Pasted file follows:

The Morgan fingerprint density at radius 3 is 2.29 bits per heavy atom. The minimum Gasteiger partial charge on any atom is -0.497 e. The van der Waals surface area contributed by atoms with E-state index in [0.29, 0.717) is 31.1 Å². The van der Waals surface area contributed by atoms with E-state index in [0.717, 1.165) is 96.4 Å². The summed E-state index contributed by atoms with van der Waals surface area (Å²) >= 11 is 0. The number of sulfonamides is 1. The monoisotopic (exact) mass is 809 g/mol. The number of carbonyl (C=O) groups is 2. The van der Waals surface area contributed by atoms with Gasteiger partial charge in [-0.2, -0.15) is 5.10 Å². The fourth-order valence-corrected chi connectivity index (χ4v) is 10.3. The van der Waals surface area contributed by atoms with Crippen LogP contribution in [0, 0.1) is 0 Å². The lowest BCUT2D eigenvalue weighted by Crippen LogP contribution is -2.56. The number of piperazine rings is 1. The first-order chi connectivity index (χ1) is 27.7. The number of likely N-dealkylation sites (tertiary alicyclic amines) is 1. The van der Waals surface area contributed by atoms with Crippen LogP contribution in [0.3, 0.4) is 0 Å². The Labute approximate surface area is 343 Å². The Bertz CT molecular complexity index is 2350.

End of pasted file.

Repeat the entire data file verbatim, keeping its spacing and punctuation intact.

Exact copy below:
The Morgan fingerprint density at radius 3 is 2.29 bits per heavy atom. The minimum Gasteiger partial charge on any atom is -0.497 e. The van der Waals surface area contributed by atoms with E-state index in [0.29, 0.717) is 31.1 Å². The van der Waals surface area contributed by atoms with E-state index in [0.717, 1.165) is 96.4 Å². The summed E-state index contributed by atoms with van der Waals surface area (Å²) >= 11 is 0. The number of sulfonamides is 1. The monoisotopic (exact) mass is 809 g/mol. The number of carbonyl (C=O) groups is 2. The van der Waals surface area contributed by atoms with Gasteiger partial charge in [-0.2, -0.15) is 5.10 Å². The fourth-order valence-corrected chi connectivity index (χ4v) is 10.3. The van der Waals surface area contributed by atoms with Crippen LogP contribution in [0, 0.1) is 0 Å². The lowest BCUT2D eigenvalue weighted by Crippen LogP contribution is -2.56. The number of piperazine rings is 1. The first-order chi connectivity index (χ1) is 27.7. The number of likely N-dealkylation sites (tertiary alicyclic amines) is 1. The van der Waals surface area contributed by atoms with Crippen LogP contribution in [0.3, 0.4) is 0 Å². The Labute approximate surface area is 343 Å². The Bertz CT molecular complexity index is 2350.